170. In the spring of 2003, the RCMP investigated allegations that Liberal MP Gurbax Malhi had requested favours and financial support for Paul Martin's 2003 leadership campaign in exchange for helping Indian nationals get these temporary resident permits (Globe and Mail, March 10, 2005).
171. Liberals spending $443,237 to change the name Passport Office to Passport Canada (Montreal Gazette, April 21, 2005).
172. Ken Drydens chief of staff charged with careless driving (Ottawa Citizen, March 22, 2005)
173. Liberals trying to buy off Conservative MPs with offers of patronage positions
174. Liberals handling of the submarine program
175. Public Service Integrity Officers travel expenses (Ottawa Sun, May 4, 2005)
176. Liberal Senator Michel Biron going to hearing to support killer Karla Homolka (CTV News, June 9, 2005)
177. Public Works contract watchdog Consulting and Audit Canada violating contracting rules (Toronto Star, July 4, 2005)
178. Technology Partnerships Canada rules being violated to pay lobbyists (Globe and Mail, June 24, 2005)
179. Former Indian and Northern Affairs Minister Robert Nault is working as a paid lobbyist for Nelson House First Nation in what some allege is an apparent violation of a federal code of conduct. Among the federal departments Nault is lobbying is the Indian and Northern Affairs department he headed until December 2003, according to a lobbying report Nault filed with the federal government. Nault registered as a lobbyist for Nelson House, now known as Nisichawayasihk Cree Nation, on July 18, 2005 -- one year and seven months after leaving his cabinet post. Under the Conflict of Interest and Post-Employment Code for Public Office Holders, Nault is barred from working for any entity with which his department had "direct and significant official dealings" for two years after leaving office. He is also barred for two years from lobbying his former department or any of his former cabinet colleagues (Winnipeg Free Press, September 14, 2005)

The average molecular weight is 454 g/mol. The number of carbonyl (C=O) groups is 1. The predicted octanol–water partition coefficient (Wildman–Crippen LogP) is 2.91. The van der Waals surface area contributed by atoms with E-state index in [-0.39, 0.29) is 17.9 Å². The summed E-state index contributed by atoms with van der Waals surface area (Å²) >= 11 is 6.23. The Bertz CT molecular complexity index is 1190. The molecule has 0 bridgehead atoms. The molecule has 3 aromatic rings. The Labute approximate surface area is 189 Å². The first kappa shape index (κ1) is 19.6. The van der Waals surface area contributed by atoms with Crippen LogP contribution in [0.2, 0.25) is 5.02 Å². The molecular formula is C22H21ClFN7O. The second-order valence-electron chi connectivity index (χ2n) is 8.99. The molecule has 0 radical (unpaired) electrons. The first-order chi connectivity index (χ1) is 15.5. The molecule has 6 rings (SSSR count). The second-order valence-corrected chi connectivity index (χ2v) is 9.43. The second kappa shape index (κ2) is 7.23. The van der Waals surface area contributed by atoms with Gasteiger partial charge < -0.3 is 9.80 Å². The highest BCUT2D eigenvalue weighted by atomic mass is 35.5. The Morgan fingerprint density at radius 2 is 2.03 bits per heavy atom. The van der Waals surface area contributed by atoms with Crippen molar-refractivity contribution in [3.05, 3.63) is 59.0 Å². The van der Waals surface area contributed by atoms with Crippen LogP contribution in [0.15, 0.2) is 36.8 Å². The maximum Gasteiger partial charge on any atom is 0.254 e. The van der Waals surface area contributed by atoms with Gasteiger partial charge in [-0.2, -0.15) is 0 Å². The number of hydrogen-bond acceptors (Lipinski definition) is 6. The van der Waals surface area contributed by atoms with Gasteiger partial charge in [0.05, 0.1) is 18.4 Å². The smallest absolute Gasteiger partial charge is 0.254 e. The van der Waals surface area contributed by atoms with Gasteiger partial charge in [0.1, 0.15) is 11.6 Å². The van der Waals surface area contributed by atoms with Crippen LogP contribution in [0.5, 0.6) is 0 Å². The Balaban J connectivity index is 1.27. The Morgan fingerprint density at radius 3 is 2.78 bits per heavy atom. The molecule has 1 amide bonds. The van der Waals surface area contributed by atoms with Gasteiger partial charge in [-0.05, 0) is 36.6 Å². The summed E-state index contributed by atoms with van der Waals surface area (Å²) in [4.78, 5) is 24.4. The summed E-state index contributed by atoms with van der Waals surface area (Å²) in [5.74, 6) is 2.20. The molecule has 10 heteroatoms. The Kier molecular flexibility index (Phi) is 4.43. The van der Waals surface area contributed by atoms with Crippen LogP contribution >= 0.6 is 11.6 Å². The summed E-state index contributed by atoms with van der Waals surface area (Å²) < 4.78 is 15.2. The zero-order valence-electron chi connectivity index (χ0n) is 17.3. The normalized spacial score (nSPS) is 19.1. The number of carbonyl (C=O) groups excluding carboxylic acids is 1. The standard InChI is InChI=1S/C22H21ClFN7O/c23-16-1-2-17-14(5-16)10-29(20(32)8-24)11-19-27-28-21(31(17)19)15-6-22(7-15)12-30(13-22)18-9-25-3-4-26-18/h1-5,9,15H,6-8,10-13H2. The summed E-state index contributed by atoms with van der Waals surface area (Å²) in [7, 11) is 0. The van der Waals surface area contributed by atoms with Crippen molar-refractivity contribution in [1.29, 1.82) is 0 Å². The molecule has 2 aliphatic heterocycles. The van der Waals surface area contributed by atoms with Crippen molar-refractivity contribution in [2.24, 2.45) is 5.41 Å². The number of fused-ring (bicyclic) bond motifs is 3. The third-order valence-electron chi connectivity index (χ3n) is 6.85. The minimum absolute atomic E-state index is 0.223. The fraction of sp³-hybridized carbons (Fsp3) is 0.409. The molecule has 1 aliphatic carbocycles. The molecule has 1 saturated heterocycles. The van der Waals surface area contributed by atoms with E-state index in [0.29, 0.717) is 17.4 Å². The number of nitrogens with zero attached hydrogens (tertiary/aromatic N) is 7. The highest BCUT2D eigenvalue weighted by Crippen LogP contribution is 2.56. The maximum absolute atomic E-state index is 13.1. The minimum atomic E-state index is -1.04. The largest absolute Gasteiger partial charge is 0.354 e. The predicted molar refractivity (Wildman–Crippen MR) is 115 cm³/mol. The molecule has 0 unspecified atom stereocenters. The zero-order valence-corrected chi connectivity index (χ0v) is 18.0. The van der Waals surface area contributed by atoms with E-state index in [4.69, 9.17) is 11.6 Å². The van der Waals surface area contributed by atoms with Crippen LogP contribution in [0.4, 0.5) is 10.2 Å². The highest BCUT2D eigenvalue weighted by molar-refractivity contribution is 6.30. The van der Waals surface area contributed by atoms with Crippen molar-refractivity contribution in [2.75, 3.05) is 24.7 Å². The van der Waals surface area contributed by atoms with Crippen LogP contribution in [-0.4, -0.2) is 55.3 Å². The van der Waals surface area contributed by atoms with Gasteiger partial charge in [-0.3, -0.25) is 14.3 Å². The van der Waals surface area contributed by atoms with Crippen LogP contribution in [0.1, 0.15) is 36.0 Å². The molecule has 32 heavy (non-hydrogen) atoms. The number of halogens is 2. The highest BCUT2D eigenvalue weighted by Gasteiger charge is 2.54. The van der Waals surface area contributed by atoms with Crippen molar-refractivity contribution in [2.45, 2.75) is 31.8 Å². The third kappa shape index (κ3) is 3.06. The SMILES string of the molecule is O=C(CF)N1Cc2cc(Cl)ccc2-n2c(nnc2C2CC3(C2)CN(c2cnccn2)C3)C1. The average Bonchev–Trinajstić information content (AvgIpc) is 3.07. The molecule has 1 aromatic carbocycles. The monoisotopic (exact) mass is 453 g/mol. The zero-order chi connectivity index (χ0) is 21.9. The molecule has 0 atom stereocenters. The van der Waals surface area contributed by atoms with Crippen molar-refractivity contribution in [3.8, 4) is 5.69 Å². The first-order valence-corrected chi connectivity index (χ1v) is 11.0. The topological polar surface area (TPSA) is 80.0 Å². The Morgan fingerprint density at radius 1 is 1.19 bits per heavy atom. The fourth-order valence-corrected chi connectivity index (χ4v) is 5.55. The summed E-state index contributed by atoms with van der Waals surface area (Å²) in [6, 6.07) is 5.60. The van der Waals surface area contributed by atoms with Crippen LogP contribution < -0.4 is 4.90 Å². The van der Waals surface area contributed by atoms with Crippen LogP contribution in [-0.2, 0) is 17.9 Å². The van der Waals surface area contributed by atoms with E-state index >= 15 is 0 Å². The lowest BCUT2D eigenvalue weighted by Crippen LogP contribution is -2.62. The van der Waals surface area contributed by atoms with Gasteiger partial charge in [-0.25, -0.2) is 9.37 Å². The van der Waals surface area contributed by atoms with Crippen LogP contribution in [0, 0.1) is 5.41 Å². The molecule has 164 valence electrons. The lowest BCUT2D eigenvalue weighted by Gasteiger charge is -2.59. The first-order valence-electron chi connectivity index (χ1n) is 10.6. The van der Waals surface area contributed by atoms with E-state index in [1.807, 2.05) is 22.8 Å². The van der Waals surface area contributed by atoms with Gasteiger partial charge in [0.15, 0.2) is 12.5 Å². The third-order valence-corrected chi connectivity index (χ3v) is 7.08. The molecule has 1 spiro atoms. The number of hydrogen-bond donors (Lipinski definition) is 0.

180. According to documents obtained by the Globe and Mail, Pierre Pettigrew billed Canadian taxpayers for $10,000 for trips for his driver in 2001 and 2002. Pettigrew took his driver to South America and Europe, even though the driver didnt do any driving on the trips. (Globe and Mail, September 14, 2005)
181. Joe Volpes questionable hospitality expenses (Globe and Mail, September 21, 2005)
182. According to media reports, Industry Canada has frozen federal financing for research projects by an Ontario biotechnology firm pending the outcome of an investigation into the company's agreement to pay $350,000 in lobbying success fees to former Liberal cabinet minister David Dingwall. Such contingency fee payments violate Technology Partnership Canada rules. (Globe and Mail, September 23, 2005)
183. Expenses of chairman of the Royal Canadian Mint Emmanuel Triassi, who also approved David Dingwalls expenses (Globe and Mail, October 4, 2005)
184. Last week, Public Works was also silent on details of another case involving forensic accounting. Government accounts published on Thursday showed a department employee had embezzled $3.45 million from Public Works office in Koblenz, Germany. Even though the employee was convicted and jailed in Germany, Public Works will not name him or give any details of the crime (Ottawa Citizen, October 4, 2005)